Had been opposed to the proposed National Investment Board (NIB)
In an earlier assessment, CSE had found unprecedented clearances being given by the ministry of environment to industrial projects
Findings had trashed the allegation that environmental considerations are proving to be an impediment in India’s growth
New Delhi, December 14, 2012: Centre for Science and Environment (CSE) has responded to the Union Cabinet’s approval of a renamed and watered down version of the National Investment Board (NIB) with caution. “We must ensure that the newly approved body does not start bulldozing environmental governance systems in the country,” said Chandra Bhushan, CSE’s deputy director general.
Yesterday, the Union Cabinet had approved the creation of a new Cabinet Committee on Investment (CCI) in the place of the proposed NIB. The NIB had been proposed by the finance ministry as a new super-clearance agency to quickly grant all clearances, especially green clearances, to large infrastructure projects.
Some time back, CSE had strongly rebutted the ministry’s claim that green clearances are leading to inordinate delays in infrastructure projects. CSE had also rejected the proposal to set up the NIB, which was expected to dismantle the regulatory systems for green clearances.
CSE has recently released data on the scale and pace of environment and forest clearances given during the 11th Five Year Plan (April 2007-March 2012). The study looks at four key sectors – thermal power, cement, iron and steel and mining – and comes out with hard data to prove that the scale of clearances has been nothing less than “unprecedented”.
CSE director general Sunita Narain had commented: “The analysis of this data clearly shows that the ministry of environment and forests (MoEF) has not been an impediment to infrastructure development. Instead, it has granted massive numbers of clearances, which are today jeopardizing environmental security. This is also making a complete mockery of our regulatory systems. Why, therefore, do we need the NIB?”
Keeping the latest development in mind, Chandra Bhushan points out that “there is now a greater need to make the environment ministry stronger, to make its clearance and monitoring systems more transparent and effective”.
What needs to be done: the CSE agenda
CSE has proposed a detailed reform agenda to strengthen the green clearance system so that it can work for people and the environment. “We believe this reform will not only reduce the high transaction costs and delays being caused to the industry, but will also make industries more accountable. It is not in the interest of the environment to perpetuate a corrupt system,” said Narain.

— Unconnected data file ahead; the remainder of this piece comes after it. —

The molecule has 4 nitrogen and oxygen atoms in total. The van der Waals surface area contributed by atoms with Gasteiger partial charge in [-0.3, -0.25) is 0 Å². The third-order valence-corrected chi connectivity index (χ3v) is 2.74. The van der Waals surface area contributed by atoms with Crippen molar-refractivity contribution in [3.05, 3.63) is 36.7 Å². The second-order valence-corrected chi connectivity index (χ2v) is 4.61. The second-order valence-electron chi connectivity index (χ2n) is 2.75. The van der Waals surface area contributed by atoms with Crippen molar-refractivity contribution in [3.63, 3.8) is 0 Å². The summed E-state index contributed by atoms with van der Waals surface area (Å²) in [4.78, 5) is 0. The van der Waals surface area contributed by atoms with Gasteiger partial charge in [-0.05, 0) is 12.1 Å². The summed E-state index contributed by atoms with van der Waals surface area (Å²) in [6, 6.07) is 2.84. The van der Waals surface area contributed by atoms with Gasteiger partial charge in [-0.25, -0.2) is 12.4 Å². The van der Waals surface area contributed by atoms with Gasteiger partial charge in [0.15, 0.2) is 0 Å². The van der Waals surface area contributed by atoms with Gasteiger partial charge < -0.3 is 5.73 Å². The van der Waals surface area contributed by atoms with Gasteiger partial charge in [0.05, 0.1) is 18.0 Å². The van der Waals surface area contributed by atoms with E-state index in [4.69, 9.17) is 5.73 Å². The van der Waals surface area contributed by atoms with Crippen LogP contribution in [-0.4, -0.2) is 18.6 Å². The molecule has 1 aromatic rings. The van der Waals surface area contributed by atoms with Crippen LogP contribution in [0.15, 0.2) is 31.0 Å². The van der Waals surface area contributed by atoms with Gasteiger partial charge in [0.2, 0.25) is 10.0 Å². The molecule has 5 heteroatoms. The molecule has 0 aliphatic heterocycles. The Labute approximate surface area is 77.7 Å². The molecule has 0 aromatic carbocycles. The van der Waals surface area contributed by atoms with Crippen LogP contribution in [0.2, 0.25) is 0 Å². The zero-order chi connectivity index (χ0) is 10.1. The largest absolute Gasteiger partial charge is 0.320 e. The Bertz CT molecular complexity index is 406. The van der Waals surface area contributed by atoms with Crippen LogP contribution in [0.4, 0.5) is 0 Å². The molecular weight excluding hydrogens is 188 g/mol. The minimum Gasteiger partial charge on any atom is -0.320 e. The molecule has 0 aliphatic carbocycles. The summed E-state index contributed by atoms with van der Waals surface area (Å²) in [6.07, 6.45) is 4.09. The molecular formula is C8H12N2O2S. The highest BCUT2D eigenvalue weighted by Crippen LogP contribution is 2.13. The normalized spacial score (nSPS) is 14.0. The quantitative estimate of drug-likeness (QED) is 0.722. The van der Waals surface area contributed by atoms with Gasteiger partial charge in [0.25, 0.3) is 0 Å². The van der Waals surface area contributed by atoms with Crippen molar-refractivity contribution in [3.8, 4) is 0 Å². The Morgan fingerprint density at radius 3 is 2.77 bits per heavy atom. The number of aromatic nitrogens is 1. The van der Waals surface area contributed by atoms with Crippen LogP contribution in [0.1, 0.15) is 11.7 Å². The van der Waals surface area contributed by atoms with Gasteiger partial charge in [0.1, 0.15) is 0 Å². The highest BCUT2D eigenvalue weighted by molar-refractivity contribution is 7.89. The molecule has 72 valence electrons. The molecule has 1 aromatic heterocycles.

Reform the system:
Consolidate all clearances – environment, forest, wildlife, coastal -- so that project impact is fully understood and decisions taken. Fragmentation is not only adding to delays, but also to poor decision-making.
Prepare one comprehensive impact assessment document covering all aspects for all clearances.
Track projects through one unique number so that all clearances are linked and impacts considered.
Make project appraisal committees accountable for their decisions. Bad decisions must lead to consequences.
Integrate the processes and procedures followed by the State Pollution Control Boards and the MoEF. Synchronise resources of all agencies; make local agencies responsible for monitoring and compliance.
Put all project documents in the public domain; transparency is crucial.
Says Narain: “The present system of granting forest clearance is clearly not working. Forest clearances are being granted without considering the impact of forest diversion on forests, wildlife, water and the community.”
She adds: “No impact assessment reports are prepared, nor is the ecological and economic value of forests evaluated. In fact, there is no system in place to check the veracity of information based on which forest clearances are granted. There is a need for fundamental reform in the forest clearance process if we want to safeguard the ecological integrity of the country.”
CSE has, therefore, recommended a complete stop to this process until a transparent and effective system is put in place.
Ensure the EIA report is complete and correct. This will bring down the delays.
Reject the project if the EIA is inadequate or wrong – a zero tolerance policy must be in place. Also, blacklist the EIA consultant.
Move towards cumulative EIA so that projects are cleared on the basis of their carrying capacity.
Track all projects in terms of district pollution load and river-basin impacts.
Revise the MoEF’s EIA notification to stipulate that it will only clear projects after considering the cumulative impact.
Ensure cumulative EIA by an independent agency, paid through cess or other public funds and not by industry.
Deepen the process of public assessment and scrutiny by putting all data in the public domain.
Strengthen the public hearing process.
Set up systems for community monitoring and periodic reporting on the clearance conditions.
For more on this, please contact Souparno Banerjee at firstname.lastname@example.org / 9910864339.